1. The Preakness, and the Triple Crown in general, has been the scene of famous rivalries. One of the more interesting if lesser known ones involved Hill Prince and Middleground, who met in the 1950 Preakness for the fourth time in less than a month. Hill Prince had defeated Middleground in the Wood Memorial on April 22, with Middleground returning the favor in the May 6 Kentucky Derby. In the week between the Derby and Preakness, the pair met again in the Withers Stakes, with Hill Prince the winner by 1 1/2 lengths. Hill Prince would take a 3-1 lead in the rivalry with a five-length victory at Pimlico, but Middleground would turn the tables in the Belmont Stakes three weeks later. Hill Prince clinched champion three-year-old honors later in the year beating Middleground for a fourth time in the Jerome Handicap.
2. The late Woody Stephens is remembered most for training five consecutive winners of the Belmont Stakes (1982-86). He also won the Kentucky Derby twice, including the centennial edition with Cannonade (1974). Less well known is that Stephens' first Triple Crown race win was in the Preakness, way back in 1952. In the absence of Derby winner Hill Gail, the Stephens-trained Blue Man was made the 8-5 favorite and provided the future Hall of Fame conditioner with his first classic victory by a comfortable 3 1/2-length margin. It was Stephens' only Preakness win in nine attempts.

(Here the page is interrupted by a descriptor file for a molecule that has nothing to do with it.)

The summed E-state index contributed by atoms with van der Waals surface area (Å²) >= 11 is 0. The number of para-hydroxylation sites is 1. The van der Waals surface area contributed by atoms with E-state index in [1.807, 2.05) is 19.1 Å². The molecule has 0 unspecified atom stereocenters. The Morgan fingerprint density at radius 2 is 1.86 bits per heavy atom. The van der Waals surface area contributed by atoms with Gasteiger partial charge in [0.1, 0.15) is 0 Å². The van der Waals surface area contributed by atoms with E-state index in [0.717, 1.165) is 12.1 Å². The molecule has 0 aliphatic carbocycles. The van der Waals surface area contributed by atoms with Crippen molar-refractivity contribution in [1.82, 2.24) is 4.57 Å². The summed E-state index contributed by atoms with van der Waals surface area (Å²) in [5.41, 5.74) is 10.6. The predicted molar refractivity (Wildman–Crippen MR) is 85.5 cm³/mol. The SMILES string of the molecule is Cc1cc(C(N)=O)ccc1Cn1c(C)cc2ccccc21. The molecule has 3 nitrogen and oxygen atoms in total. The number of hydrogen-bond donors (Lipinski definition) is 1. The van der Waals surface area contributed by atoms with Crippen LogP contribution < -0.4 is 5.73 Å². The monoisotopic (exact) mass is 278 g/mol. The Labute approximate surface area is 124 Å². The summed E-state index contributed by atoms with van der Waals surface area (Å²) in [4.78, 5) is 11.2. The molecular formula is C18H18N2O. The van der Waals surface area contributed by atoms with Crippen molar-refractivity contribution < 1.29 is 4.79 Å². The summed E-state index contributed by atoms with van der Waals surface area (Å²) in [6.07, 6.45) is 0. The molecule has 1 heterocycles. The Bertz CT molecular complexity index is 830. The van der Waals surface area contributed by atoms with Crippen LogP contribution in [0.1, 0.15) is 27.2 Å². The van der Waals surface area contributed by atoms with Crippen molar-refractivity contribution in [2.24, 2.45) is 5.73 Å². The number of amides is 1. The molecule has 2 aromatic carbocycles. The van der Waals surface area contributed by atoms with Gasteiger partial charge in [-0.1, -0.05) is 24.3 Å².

3. The Preakness has been won by three successive generations on two occasions. Polynesian (1945), Native Dancer (1953), and Kauai King (1966) were the first father-son-grandson trio to capture the middle jewel of the Triple Crown. More famously, the Preakness was also won by Bold Ruler (1957), Secretariat (1973), and Risen Star (1988). The next potential occurrence could come in the near future should a son or daughter of Exaggerator (2016) wear the Black-Eyed Susans like he and his father, Curlin (2007).
4. The last several decades have seen the occasional Kentucky Derby or Belmont Stakes winner pay more than $100 to Win. Due to various factors, the Preakness has never come close to producing a similar upset. The highest-priced winner in the history of the race was Master Derby (1975), who returned $48.80 after defeating Derby winner Foolish Pleasure. He's one of only two horses in history to win the Preakness at odds of 20-1 or higher.
5. What do the longshot Preakness winners Greek Money (1962), Bee Bee Bee (1972), and Oxbow (2013) all have in common? In winning the Preakness all three defeated that year's Kentucky Derby winner and the eventual champion three-year-old, who were different horses. Greek Money won over Decidedly (Derby) and Jaipur (champion); Bee Bee Bee beat Riva Ridge (Derby) and Key to the Mint (champion); and Oxbow prevailed over Orb (Derby) and Will Take Charge (champion).
(Maryland Jockey Club photo)